precise to guarantee foreign service providers the necessary legal certainty. As this
provision increases the risk of undertakings being found in breach of the law, the
Commission considers that it is a barrier to the free movement of service and therefore
Art 49 EC has been infringed.
Luxembourg, on the other hand, pleads that its law is sufficiently precise: information
can be made available at the beginning of the first day of the service being performed by
the worker and only upon request from the labour inspectorates. National employers are
also subject to the same requirements.
However, the Advocate General considers that such requirement may constitute an
additional burden for foreign service providers which may render the posting of workers
less attractive. She notes that where the employer does not provide the requested
information, labour inspectors may order the immediate cessation of the activities until
all documents have been provided. The Advocate General concludes that the national
measure in question implies prior authorisation before workers can be posted. She
argues that such a measure is excessive and less restrictive measures could have been
envisaged by Luxembourg to control potential abuses. As a result, Art 49 EC would have
4. The requirement of a representative on the territory of Luxembourg
Luxembourg legislation requires that a representative nominated by the service provider,
with residence in Luxembourg, should keep the documents necessary to labour
inspections. The Commission argues that such requirement is excessive given the
cooperation system between public authorities established by Art 4 of the PWD and
would generate costs for the undertakings, thereby constituting a barrier to the free
provision of services.
Luxembourg considers that the cooperation system established by the PWD is not
sufficient to secure adequate controls. In addition the requirement is not excessive given
that no particular legal form is required for the representative in question. Again,
national undertakings are also subject to the same requirements.
The Advocate General, quoting ECJ case law (Arblade case), recalls that requiring a
representative with a residence in Luxembourg may constitute a burden for the service
providers. She acknowledges that controls on the place of work are indispensable but
considers that Luxembourg fails to establish that such controls could be carried out with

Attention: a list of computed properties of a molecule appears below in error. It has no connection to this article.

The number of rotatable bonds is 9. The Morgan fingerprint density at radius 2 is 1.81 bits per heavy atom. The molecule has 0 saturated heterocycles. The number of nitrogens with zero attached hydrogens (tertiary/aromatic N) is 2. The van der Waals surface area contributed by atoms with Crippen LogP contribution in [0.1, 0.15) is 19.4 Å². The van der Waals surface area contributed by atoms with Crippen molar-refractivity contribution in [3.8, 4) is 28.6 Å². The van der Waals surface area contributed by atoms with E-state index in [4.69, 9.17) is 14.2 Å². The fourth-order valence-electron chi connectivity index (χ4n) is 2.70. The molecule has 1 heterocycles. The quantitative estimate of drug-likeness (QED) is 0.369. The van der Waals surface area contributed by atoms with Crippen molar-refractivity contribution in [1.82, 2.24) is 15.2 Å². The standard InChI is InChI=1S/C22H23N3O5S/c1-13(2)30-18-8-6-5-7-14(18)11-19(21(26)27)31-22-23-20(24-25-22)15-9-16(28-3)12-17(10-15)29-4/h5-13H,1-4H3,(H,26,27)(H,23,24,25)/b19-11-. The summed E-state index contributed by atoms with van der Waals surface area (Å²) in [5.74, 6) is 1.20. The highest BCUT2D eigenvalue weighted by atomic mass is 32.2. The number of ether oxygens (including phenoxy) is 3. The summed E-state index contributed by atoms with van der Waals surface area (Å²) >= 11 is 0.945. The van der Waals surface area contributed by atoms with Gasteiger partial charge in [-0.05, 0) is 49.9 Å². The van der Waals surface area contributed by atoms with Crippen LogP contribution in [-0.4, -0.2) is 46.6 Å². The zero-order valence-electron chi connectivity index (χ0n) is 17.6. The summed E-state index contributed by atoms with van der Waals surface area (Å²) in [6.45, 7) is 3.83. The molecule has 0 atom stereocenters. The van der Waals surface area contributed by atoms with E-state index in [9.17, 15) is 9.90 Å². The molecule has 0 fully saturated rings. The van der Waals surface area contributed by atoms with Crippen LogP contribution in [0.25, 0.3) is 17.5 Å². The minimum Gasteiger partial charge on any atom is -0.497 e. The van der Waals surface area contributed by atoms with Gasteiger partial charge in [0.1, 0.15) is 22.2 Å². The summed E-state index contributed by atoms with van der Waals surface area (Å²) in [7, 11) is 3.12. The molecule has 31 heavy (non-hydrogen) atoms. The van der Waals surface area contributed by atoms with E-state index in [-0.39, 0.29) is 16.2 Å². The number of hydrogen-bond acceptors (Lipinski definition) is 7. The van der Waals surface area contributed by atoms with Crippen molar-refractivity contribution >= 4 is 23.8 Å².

less restrictive means. Art 49 EC would therefore have been violated.
ETUC/CP/SP/em 23.06.08 4
II. THE IMPORTANCE OF THE CASE
This case, especially the first point raised by the Commission, raises important questions
of interpretation of the PWD in particular with regard to the issue of public policy. Whilst
the content of labour law varies from one country to another, many Member States, such
as France, have a similar approach to public policy as Luxembourg. The ECJ ruling will
therefore have a huge impact throughout Europe.
In the recent Laval and Rueffert judgments, the ECJ has considerably narrowed down the
possibilities for Member States and trade unions to guarantee equal terms and conditions
of employment for migrant workers regardless of nationality. In the light of these rulings,
Art 3.10 of the PWD can constitute a last resort for national authorities to impose the
respect of labour law provisions which go beyond the minimum standards recognised by
the PWD. For instance, collective agreements which have not been declared generally
applicable cannot apply to posted workers if they are not considered by the national
legislator as public policy provisions.
It seems that the ECJ will substitute its own assessment to the one of national authorities
in determining which labour law provision should be of a mandatory application in order
to respond to requirements of national public interest. Such an interpretation would
constitute a likely infringement of the subsidiarity principle. The notion of public policy
often corresponds to well matured socio-economic choices and varies considerably from
one Member State to another. The ETUC therefore considers that Member States must
benefit from a wide margin of appreciation in defining public interest. A case by case
assessment of public policy provisions by the European judge would also be a source of
major legal uncertainty, which will generate a flow of litigation.
With regard to the third and the fourth questions (information to be supplied to the
relevant authorities and the requirement of a representative in Luxembourg), the ETUC
has repeatedly stressed the importance of the PWD in the fight against social dumping
and the promotion of a climate of fair competition. Member States must therefore be
allowed to devise effective mechanisms for the monitoring and enforcement of the PWD,
including the kind of mechanisms used by Luxemburg.